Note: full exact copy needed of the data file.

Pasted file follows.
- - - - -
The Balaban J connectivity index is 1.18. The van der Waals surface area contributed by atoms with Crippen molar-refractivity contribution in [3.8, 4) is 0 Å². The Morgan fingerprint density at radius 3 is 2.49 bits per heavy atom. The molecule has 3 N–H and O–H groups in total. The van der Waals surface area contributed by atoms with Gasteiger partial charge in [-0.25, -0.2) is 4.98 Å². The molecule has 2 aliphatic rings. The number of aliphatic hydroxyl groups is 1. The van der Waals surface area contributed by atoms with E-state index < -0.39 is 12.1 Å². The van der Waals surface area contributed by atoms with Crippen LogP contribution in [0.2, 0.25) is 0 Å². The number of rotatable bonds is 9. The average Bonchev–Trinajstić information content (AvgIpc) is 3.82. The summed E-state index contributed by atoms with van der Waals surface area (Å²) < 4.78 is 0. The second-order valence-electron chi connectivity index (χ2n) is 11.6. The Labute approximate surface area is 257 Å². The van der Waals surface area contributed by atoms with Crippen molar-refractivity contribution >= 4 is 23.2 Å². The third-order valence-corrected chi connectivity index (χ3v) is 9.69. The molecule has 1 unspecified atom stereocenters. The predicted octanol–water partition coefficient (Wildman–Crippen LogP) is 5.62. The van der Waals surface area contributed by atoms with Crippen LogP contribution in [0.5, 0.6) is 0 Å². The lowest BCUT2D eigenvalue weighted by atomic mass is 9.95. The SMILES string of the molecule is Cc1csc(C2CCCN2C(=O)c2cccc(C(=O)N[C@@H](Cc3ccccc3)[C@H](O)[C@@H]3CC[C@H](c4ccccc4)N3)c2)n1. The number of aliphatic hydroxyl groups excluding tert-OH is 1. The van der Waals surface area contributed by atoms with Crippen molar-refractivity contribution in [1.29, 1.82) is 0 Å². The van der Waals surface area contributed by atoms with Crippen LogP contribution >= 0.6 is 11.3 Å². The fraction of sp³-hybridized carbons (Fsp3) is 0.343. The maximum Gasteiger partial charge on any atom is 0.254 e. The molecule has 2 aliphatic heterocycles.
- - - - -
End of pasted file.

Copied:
The Balaban J connectivity index is 1.18. The van der Waals surface area contributed by atoms with Crippen molar-refractivity contribution in [3.8, 4) is 0 Å². The Morgan fingerprint density at radius 3 is 2.49 bits per heavy atom. The molecule has 3 N–H and O–H groups in total. The van der Waals surface area contributed by atoms with Gasteiger partial charge in [-0.25, -0.2) is 4.98 Å². The molecule has 2 aliphatic rings. The number of aliphatic hydroxyl groups is 1. The van der Waals surface area contributed by atoms with E-state index < -0.39 is 12.1 Å². The van der Waals surface area contributed by atoms with Crippen LogP contribution in [0.2, 0.25) is 0 Å². The number of rotatable bonds is 9. The average Bonchev–Trinajstić information content (AvgIpc) is 3.82. The summed E-state index contributed by atoms with van der Waals surface area (Å²) < 4.78 is 0. The second-order valence-electron chi connectivity index (χ2n) is 11.6. The Labute approximate surface area is 257 Å². The van der Waals surface area contributed by atoms with Crippen molar-refractivity contribution >= 4 is 23.2 Å². The third-order valence-corrected chi connectivity index (χ3v) is 9.69. The molecule has 1 unspecified atom stereocenters. The predicted octanol–water partition coefficient (Wildman–Crippen LogP) is 5.62. The van der Waals surface area contributed by atoms with Crippen LogP contribution in [0.5, 0.6) is 0 Å². The lowest BCUT2D eigenvalue weighted by atomic mass is 9.95. The SMILES string of the molecule is Cc1csc(C2CCCN2C(=O)c2cccc(C(=O)N[C@@H](Cc3ccccc3)[C@H](O)[C@@H]3CC[C@H](c4ccccc4)N3)c2)n1. The number of aliphatic hydroxyl groups excluding tert-OH is 1. The van der Waals surface area contributed by atoms with Crippen molar-refractivity contribution in [1.29, 1.82) is 0 Å². The van der Waals surface area contributed by atoms with Crippen LogP contribution >= 0.6 is 11.3 Å². The fraction of sp³-hybridized carbons (Fsp3) is 0.343. The maximum Gasteiger partial charge on any atom is 0.254 e. The molecule has 2 aliphatic heterocycles.